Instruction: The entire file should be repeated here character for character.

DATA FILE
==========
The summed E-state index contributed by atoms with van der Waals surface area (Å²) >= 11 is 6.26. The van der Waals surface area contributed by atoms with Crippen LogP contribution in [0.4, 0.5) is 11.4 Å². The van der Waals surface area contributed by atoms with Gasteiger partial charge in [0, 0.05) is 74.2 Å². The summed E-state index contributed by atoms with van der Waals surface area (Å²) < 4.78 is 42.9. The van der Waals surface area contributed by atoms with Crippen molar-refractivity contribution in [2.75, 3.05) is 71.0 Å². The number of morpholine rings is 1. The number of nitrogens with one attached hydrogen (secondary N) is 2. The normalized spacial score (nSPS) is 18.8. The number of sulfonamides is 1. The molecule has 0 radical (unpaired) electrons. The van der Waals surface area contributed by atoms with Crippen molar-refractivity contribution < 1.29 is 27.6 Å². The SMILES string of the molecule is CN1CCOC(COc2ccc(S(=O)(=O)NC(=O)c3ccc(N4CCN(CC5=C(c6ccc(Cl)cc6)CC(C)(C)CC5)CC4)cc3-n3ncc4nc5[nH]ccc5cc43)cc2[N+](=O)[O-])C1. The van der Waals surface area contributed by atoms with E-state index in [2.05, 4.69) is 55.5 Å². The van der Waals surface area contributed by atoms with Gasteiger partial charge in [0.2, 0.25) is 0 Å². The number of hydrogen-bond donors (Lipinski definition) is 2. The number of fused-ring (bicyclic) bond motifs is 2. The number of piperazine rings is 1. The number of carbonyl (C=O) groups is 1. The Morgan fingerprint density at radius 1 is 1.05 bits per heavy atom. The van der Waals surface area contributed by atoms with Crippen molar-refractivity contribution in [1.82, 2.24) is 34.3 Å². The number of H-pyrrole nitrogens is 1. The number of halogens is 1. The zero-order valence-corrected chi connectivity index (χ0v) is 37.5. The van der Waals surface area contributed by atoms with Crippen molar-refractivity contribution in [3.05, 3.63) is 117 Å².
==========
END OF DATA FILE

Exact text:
The summed E-state index contributed by atoms with van der Waals surface area (Å²) >= 11 is 6.26. The van der Waals surface area contributed by atoms with Crippen LogP contribution in [0.4, 0.5) is 11.4 Å². The van der Waals surface area contributed by atoms with Gasteiger partial charge in [0, 0.05) is 74.2 Å². The summed E-state index contributed by atoms with van der Waals surface area (Å²) < 4.78 is 42.9. The van der Waals surface area contributed by atoms with Crippen molar-refractivity contribution in [2.75, 3.05) is 71.0 Å². The number of morpholine rings is 1. The number of nitrogens with one attached hydrogen (secondary N) is 2. The normalized spacial score (nSPS) is 18.8. The number of sulfonamides is 1. The molecule has 0 radical (unpaired) electrons. The van der Waals surface area contributed by atoms with Crippen molar-refractivity contribution < 1.29 is 27.6 Å². The SMILES string of the molecule is CN1CCOC(COc2ccc(S(=O)(=O)NC(=O)c3ccc(N4CCN(CC5=C(c6ccc(Cl)cc6)CC(C)(C)CC5)CC4)cc3-n3ncc4nc5[nH]ccc5cc43)cc2[N+](=O)[O-])C1. The van der Waals surface area contributed by atoms with E-state index in [2.05, 4.69) is 55.5 Å². The van der Waals surface area contributed by atoms with Gasteiger partial charge in [0.2, 0.25) is 0 Å². The number of hydrogen-bond donors (Lipinski definition) is 2. The number of fused-ring (bicyclic) bond motifs is 2. The number of piperazine rings is 1. The number of carbonyl (C=O) groups is 1. The Morgan fingerprint density at radius 1 is 1.05 bits per heavy atom. The van der Waals surface area contributed by atoms with Crippen molar-refractivity contribution in [1.82, 2.24) is 34.3 Å². The number of H-pyrrole nitrogens is 1. The number of halogens is 1. The zero-order valence-corrected chi connectivity index (χ0v) is 37.5. The van der Waals surface area contributed by atoms with Crippen molar-refractivity contribution in [3.05, 3.63) is 117 Å².